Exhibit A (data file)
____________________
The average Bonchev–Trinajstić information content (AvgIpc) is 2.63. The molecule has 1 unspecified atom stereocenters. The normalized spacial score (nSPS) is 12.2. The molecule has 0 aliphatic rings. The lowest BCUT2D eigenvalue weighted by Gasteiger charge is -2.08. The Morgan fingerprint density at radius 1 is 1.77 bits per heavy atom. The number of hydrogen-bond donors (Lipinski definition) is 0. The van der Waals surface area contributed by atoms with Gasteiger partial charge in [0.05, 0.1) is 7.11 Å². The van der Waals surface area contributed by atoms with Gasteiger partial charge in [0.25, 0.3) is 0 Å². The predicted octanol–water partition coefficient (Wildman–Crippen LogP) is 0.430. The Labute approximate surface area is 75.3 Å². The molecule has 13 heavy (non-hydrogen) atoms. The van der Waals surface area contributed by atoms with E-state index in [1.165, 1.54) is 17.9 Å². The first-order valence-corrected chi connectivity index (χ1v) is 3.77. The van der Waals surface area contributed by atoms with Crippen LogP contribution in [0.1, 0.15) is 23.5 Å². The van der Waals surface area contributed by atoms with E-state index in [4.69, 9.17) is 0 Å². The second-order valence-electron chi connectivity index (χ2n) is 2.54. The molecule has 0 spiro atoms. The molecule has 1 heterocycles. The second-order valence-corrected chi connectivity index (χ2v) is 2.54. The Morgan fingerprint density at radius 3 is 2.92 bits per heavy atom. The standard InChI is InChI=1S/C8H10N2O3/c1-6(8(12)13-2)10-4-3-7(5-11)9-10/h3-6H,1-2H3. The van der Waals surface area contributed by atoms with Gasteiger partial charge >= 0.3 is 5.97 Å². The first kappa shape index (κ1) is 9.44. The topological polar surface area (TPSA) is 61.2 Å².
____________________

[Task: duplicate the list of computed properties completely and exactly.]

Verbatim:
The average Bonchev–Trinajstić information content (AvgIpc) is 2.63. The molecule has 1 unspecified atom stereocenters. The normalized spacial score (nSPS) is 12.2. The molecule has 0 aliphatic rings. The lowest BCUT2D eigenvalue weighted by Gasteiger charge is -2.08. The Morgan fingerprint density at radius 1 is 1.77 bits per heavy atom. The number of hydrogen-bond donors (Lipinski definition) is 0. The van der Waals surface area contributed by atoms with Gasteiger partial charge in [0.05, 0.1) is 7.11 Å². The van der Waals surface area contributed by atoms with Gasteiger partial charge in [0.25, 0.3) is 0 Å². The predicted octanol–water partition coefficient (Wildman–Crippen LogP) is 0.430. The Labute approximate surface area is 75.3 Å². The molecule has 13 heavy (non-hydrogen) atoms. The van der Waals surface area contributed by atoms with E-state index in [1.165, 1.54) is 17.9 Å². The first-order valence-corrected chi connectivity index (χ1v) is 3.77. The van der Waals surface area contributed by atoms with Crippen LogP contribution in [0.1, 0.15) is 23.5 Å². The van der Waals surface area contributed by atoms with E-state index in [4.69, 9.17) is 0 Å². The second-order valence-electron chi connectivity index (χ2n) is 2.54. The molecule has 0 spiro atoms. The molecule has 1 heterocycles. The second-order valence-corrected chi connectivity index (χ2v) is 2.54. The Morgan fingerprint density at radius 3 is 2.92 bits per heavy atom. The standard InChI is InChI=1S/C8H10N2O3/c1-6(8(12)13-2)10-4-3-7(5-11)9-10/h3-6H,1-2H3. The van der Waals surface area contributed by atoms with Gasteiger partial charge >= 0.3 is 5.97 Å². The first kappa shape index (κ1) is 9.44. The topological polar surface area (TPSA) is 61.2 Å².